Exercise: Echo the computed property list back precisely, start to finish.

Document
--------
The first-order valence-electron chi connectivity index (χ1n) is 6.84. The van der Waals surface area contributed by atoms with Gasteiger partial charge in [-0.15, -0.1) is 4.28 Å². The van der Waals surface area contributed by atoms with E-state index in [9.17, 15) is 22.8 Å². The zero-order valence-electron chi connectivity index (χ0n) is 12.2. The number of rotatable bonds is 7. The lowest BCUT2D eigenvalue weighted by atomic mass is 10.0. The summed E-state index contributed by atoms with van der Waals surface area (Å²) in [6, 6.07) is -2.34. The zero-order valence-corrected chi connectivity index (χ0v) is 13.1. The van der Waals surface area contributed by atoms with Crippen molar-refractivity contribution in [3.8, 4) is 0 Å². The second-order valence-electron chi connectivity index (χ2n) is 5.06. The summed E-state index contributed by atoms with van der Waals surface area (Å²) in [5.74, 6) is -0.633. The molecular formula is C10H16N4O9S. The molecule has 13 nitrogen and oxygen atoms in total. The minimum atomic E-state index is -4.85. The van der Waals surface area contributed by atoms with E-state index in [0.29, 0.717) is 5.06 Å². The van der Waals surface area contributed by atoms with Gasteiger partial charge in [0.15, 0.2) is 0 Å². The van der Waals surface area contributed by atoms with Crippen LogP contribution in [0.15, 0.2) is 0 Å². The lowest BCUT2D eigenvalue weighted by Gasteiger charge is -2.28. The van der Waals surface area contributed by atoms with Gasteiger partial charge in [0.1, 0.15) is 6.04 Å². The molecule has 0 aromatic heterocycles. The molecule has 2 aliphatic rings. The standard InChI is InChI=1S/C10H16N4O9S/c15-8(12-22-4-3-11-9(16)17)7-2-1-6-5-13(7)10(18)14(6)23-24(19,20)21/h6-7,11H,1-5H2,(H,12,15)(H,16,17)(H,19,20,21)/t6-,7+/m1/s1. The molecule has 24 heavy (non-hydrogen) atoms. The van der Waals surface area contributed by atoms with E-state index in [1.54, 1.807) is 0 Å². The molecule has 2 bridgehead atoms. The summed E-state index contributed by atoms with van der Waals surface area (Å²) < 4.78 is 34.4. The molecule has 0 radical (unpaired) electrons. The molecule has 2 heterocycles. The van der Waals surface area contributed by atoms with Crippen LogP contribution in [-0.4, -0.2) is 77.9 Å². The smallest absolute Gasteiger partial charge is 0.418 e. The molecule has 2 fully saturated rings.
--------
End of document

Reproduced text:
The first-order valence-electron chi connectivity index (χ1n) is 6.84. The van der Waals surface area contributed by atoms with Gasteiger partial charge in [-0.15, -0.1) is 4.28 Å². The van der Waals surface area contributed by atoms with E-state index in [9.17, 15) is 22.8 Å². The zero-order valence-electron chi connectivity index (χ0n) is 12.2. The number of rotatable bonds is 7. The lowest BCUT2D eigenvalue weighted by atomic mass is 10.0. The summed E-state index contributed by atoms with van der Waals surface area (Å²) in [6, 6.07) is -2.34. The zero-order valence-corrected chi connectivity index (χ0v) is 13.1. The van der Waals surface area contributed by atoms with Crippen molar-refractivity contribution in [3.8, 4) is 0 Å². The second-order valence-electron chi connectivity index (χ2n) is 5.06. The summed E-state index contributed by atoms with van der Waals surface area (Å²) in [5.74, 6) is -0.633. The molecular formula is C10H16N4O9S. The molecule has 13 nitrogen and oxygen atoms in total. The minimum atomic E-state index is -4.85. The van der Waals surface area contributed by atoms with E-state index in [0.29, 0.717) is 5.06 Å². The van der Waals surface area contributed by atoms with Gasteiger partial charge in [0.15, 0.2) is 0 Å². The van der Waals surface area contributed by atoms with Crippen LogP contribution in [0.15, 0.2) is 0 Å². The lowest BCUT2D eigenvalue weighted by Gasteiger charge is -2.28. The van der Waals surface area contributed by atoms with Gasteiger partial charge in [0.1, 0.15) is 6.04 Å². The molecule has 0 aromatic heterocycles. The molecule has 2 aliphatic rings. The standard InChI is InChI=1S/C10H16N4O9S/c15-8(12-22-4-3-11-9(16)17)7-2-1-6-5-13(7)10(18)14(6)23-24(19,20)21/h6-7,11H,1-5H2,(H,12,15)(H,16,17)(H,19,20,21)/t6-,7+/m1/s1. The molecule has 24 heavy (non-hydrogen) atoms. The van der Waals surface area contributed by atoms with E-state index in [1.54, 1.807) is 0 Å². The molecule has 2 bridgehead atoms. The summed E-state index contributed by atoms with van der Waals surface area (Å²) < 4.78 is 34.4. The molecule has 0 radical (unpaired) electrons. The molecule has 2 heterocycles. The van der Waals surface area contributed by atoms with Crippen LogP contribution in [-0.4, -0.2) is 77.9 Å². The smallest absolute Gasteiger partial charge is 0.418 e. The molecule has 2 fully saturated rings.